One Person Can Make All The Difference

Courtesy of George Eastman House

A child will spend the most hours of his/her day in school, surrounded by other children and the only adult around is usually a teacher. The influence a teacher can have over a student is often not recognized by society. The teacher can be the one person to make the difference in a student’s life; it is essential for a teacher to be aware of the impact he/she makes on the children who look up to them as a role model.

Children are blind to the way society marginalizes minorities. They are not aware of being seen differently by the members of the society they live in, even if they feel it, they do not identify it as such. Academic education is an important aspect of each child’s life. How can a teacher positively impact a student? This question has been answered throughout our readings in the course. The most important aspect of teaching is being confident about your student’s capacity to learn and perform well in school. If a teacher is not confident and doesn’t support his/her students, how can we expect the student to succeed?

In high school, I met John; he was a shy boy who always spoke negatively about his schoolwork. Since the beginning, he told me how he didn’t even try to complete his assignments because he knew that he wasn’t capable of doing so. I would ask him why and he would also say “I can’t do it.” As we talked more, I learned that he had ADD and Dyslexia. He was classified at a first grade level because he had problems paying attention in class (although, everyone failed to notice that his parents were going through a divorce that was affecting his emotional and psychological well-being). Doctors and teachers rushed to give him the identity of a student with “special needs”, a title that followed him to high school. Learning his story, I realized that no one had ever given attention to him simply because he had the stigma of not having the capacity to perform. Sadly, he truly believed that he was not capable of completing his work and eventually graduating high school (especially since he was a minority so even less support was given to him).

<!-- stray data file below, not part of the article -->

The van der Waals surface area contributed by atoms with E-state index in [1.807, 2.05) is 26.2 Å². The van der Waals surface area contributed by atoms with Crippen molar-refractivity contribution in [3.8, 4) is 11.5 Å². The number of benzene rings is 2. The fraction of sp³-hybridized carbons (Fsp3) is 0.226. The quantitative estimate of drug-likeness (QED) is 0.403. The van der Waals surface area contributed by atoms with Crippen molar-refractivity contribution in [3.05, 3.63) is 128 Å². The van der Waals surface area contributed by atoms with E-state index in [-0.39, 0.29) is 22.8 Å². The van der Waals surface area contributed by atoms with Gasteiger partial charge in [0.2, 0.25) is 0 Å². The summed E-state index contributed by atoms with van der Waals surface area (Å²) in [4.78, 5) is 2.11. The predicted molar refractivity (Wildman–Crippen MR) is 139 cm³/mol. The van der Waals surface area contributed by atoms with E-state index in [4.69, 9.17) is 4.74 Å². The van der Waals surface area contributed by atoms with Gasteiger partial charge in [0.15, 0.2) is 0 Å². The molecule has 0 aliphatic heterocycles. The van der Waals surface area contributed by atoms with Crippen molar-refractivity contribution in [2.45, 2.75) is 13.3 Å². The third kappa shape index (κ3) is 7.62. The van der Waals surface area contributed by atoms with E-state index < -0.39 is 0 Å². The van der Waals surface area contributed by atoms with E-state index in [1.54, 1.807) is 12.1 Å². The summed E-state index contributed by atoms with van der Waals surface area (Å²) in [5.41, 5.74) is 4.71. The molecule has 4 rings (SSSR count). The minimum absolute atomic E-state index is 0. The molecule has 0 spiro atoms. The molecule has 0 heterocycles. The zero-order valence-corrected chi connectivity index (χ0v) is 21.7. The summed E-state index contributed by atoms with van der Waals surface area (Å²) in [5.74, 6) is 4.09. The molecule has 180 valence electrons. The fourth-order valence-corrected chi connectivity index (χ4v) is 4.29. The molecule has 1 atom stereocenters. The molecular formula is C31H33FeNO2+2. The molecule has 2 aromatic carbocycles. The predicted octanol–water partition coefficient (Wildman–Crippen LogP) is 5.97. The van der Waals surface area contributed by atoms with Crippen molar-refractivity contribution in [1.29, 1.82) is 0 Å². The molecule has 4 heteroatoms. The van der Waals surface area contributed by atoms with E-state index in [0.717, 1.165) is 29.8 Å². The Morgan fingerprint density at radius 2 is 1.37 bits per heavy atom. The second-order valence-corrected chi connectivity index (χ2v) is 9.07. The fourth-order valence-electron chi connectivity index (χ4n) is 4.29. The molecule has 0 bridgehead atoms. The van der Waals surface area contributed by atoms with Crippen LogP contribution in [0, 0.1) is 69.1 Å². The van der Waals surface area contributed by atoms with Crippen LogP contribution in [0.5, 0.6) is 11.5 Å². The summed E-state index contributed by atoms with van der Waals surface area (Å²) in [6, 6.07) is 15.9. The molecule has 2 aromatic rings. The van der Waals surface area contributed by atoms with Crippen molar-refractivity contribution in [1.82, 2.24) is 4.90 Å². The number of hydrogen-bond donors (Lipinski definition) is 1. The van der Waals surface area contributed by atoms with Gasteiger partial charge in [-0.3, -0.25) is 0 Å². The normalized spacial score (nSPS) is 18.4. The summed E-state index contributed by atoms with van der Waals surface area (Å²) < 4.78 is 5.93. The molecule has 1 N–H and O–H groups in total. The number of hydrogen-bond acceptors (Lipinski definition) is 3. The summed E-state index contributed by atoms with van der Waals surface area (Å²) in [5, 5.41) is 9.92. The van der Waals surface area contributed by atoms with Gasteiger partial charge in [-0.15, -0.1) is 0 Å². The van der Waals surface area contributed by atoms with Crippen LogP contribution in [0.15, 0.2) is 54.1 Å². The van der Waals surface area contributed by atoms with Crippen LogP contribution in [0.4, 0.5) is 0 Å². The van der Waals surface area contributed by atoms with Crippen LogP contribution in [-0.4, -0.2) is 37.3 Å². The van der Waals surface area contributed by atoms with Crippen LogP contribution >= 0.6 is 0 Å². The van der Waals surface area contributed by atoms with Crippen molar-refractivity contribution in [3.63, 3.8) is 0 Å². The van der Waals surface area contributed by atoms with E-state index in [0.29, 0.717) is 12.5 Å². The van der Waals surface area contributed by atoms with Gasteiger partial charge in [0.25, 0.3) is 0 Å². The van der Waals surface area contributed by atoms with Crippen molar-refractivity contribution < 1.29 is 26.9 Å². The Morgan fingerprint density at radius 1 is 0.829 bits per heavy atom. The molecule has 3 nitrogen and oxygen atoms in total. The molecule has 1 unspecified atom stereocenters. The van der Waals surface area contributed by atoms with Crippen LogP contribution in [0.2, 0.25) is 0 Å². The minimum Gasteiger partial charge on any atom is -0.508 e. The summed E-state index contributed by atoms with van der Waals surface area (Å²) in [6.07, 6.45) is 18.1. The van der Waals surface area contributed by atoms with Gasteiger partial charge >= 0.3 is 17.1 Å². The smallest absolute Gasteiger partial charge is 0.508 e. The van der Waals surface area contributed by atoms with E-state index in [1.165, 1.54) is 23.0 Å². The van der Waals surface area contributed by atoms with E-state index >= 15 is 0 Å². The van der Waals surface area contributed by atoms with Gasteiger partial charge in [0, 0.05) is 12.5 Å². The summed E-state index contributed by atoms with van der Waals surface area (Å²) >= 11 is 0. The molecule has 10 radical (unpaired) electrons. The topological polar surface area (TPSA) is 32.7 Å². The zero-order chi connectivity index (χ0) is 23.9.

It is upsetting to see how the adults in a student’s life can have such an effect on the confidence and performance of an individual. Luckily, with my help and the help of a mentor he found, he was able to defy the odds. He graduated with a 3.8 accumulative GPA (after starting high school with mostly D’s), and went on to the University of Washington with a full honors scholarship.

John was lucky; he found the support he needed at the beginning of high school when he still had time to excel and go on to college. But what happens to the other students that don’t have that chance? It is appalling to think that a teacher or doctor could claim that a child will fail at an early age of six, when the child has not even had the chance to grow and without considering the social environment that surrounds that child. Teachers can make a difference in a child’s life if they pay attention; hopefully the difference is positive.

One response to “One Person Can Make All The Difference

  1. Manoush, just as you mentioned how students are often blind to how structural as well as interpersonal discrimination affects them, it is unbelievable how some teachers are also blind to that too. Just as Cristina Igoa mentions in The Inner World of the Immigrant Child, education policy makers and teachers in American public schools need to gain a wider understanding of their immigrant students’ backgrounds in order to help them succeed as many may struggle with considerable difficulties in a new country and school. We must understand that a teacher’s job goes beyond dictating a specific lesson, they are counselors, mentors, role-models, and researchers who have the ability to help or hinder a students’ academic success.

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